Proposition 6 Review

Proposition 6 Review

Proposition 6 Review Concho Valley voters are casting ballots today for state constitutional amendments. One item on the ballot -- proposition 6 -- would create a fund for a state water plan to help communities -- including the Concho Valley.
A hot item on this year's constitutional amendment election is Proposition 6-- a state water implementation plan that will remove $2 billion from the state's rainy day fund to begin a state water infrastructure bank to pay for water and conservation projects throughout Texas.

"Through this process, Texas can turn the $2 billion in seed money into $30 billion worth of water projects across our state," Governor Rick Perry said.

City Mayor Dwain Morrison agrees with Gov. Perry -- calling the amendment necessary.

"Well I am certainly for it. I think it is a wonderful thing," Morrison said. "That rainy day fun is a savings account and it was set up to help us when we needed the funds and I don't know of any bigger challenge that our state faces today than water."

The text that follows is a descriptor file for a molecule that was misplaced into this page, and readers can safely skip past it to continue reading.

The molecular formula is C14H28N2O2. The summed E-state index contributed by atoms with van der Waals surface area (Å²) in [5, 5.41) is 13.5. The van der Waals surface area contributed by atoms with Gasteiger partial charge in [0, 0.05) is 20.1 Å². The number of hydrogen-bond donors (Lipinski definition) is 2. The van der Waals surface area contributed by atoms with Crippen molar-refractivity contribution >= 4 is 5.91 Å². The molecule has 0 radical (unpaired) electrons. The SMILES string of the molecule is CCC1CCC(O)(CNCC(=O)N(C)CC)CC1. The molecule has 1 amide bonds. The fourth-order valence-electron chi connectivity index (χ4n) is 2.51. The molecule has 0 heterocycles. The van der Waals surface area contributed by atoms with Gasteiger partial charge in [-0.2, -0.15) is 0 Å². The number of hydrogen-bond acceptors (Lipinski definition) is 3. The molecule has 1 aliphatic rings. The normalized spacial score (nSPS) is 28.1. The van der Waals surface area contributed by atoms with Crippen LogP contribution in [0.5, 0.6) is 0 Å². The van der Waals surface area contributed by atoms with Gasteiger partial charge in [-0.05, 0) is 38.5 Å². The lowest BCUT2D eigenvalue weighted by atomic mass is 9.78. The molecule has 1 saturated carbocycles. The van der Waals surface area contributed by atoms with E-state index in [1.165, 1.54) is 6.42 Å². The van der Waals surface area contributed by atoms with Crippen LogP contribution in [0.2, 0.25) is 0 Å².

Some people question the plan when Texas already has $6 billion of bonding authority for water projects that was approved by voters in 2011.

"I'd like to see results before I give them more money," San Angelo Tea Party member Anna Bartosh said. "What are they doing with the $6 billion?"

State representative Drew Darby has been campaigning Proposition 6-- saying the seed money will help fund the $53 billion worth of water infrastructure needs in the state.

"We're going to allow for a funding mechanism that the state can help borrow money and loan it to regions -- or groups within regions, such as the city of San Angelo, such as groundwater conservation districts and others," Darby said. "We're going to allow capital to be invested in that region for  projects and it will be repaid with interest back to our state infrastructure bank."

Darby hopes Proposition 6 will also encourage conservation.
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